The broadcaster identified the Pole as Piotr D, and said he was a high-ranking employee at the Internal Security Agency until 2011, where he served as deputy director in the department of information security.

TVP said the men have not pleaded guilty and are refusing to give testimony in the case.

If convicted, they could face up to 10 years in prison. Under Polish law, their last names cannot be published ahead of trial.

Huawei issued a statement from its Chinese headquarters that said it was aware of the situation and looking into it.

“We have no comment for the time being. Huawei complies with all applicable laws and regulations in the countries where it operates, and we require every employee to abide by the laws and regulations in the countries where they are based,” it continued.

Geopolitical tensions over Huawei intensified after its chief financial officer, who is the daughter of founder Ren Zhengfei, was arrested December 1 in Canada in connection with US accusations that the company violated restrictions on sales of American technology to Iran.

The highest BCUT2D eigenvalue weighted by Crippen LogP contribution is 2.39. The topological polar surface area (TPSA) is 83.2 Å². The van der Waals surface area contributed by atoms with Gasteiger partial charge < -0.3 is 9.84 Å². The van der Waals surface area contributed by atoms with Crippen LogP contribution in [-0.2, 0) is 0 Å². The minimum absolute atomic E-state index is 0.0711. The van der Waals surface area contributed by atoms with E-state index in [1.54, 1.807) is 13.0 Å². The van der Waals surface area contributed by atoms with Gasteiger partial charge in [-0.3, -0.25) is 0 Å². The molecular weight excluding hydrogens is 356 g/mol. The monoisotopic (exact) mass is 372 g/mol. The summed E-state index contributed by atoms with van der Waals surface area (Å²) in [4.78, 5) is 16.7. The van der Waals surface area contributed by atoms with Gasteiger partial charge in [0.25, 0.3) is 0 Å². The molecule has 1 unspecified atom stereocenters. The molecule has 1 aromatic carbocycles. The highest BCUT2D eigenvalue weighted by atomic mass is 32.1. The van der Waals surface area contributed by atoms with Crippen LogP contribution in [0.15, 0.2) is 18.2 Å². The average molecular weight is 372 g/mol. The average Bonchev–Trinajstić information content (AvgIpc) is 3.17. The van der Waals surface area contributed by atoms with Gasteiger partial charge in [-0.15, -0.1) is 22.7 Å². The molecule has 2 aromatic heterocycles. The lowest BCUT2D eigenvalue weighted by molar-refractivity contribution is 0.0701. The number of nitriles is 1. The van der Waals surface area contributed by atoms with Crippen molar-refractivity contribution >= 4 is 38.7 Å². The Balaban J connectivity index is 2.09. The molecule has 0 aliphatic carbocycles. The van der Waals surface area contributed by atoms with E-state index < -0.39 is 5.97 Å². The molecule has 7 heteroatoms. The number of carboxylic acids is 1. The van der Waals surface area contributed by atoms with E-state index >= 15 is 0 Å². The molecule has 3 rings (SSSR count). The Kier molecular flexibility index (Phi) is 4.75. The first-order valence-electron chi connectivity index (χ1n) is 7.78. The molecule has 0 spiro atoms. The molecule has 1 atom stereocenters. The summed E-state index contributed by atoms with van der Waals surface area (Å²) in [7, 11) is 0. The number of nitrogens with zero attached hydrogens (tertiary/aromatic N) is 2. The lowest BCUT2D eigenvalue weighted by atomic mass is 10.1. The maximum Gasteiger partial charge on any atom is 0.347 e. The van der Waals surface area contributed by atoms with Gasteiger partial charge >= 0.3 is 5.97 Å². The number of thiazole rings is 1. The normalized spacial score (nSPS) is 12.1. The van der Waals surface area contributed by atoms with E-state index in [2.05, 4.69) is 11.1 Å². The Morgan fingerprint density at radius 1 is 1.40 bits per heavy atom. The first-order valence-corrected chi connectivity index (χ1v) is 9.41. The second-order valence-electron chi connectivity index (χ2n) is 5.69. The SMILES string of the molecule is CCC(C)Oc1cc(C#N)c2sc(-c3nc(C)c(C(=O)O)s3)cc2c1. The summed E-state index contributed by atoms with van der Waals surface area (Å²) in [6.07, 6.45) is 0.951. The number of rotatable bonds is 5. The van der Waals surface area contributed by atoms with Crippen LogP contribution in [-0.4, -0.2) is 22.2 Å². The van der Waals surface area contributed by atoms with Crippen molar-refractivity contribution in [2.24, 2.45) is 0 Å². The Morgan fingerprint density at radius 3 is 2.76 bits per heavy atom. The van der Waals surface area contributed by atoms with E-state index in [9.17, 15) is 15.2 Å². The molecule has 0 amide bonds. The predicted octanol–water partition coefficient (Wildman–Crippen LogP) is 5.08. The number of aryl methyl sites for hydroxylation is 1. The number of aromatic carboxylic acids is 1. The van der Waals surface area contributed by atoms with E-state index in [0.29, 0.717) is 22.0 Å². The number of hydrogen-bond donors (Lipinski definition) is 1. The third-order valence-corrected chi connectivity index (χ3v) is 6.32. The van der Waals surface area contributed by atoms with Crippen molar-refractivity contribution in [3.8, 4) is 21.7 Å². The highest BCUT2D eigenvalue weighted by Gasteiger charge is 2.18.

Huawei has been blocked in the US since 2012, when a House Intelligence Committee report found it was a security risk and recommended that the government and private companies stop buying its network equipment.

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Ottawa families give mixed reviews for online schooling

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So, how’s it going with online school? Families reached by CBC Ottawa seem to have mixed reviews. 

Masuma Khan is a mother of two. Her seven-year-old, Hana Wyndham in Grade 2, is attending French immersion virtual school. Masuma is grateful it’s an option, but can’t help notice a lot of down time.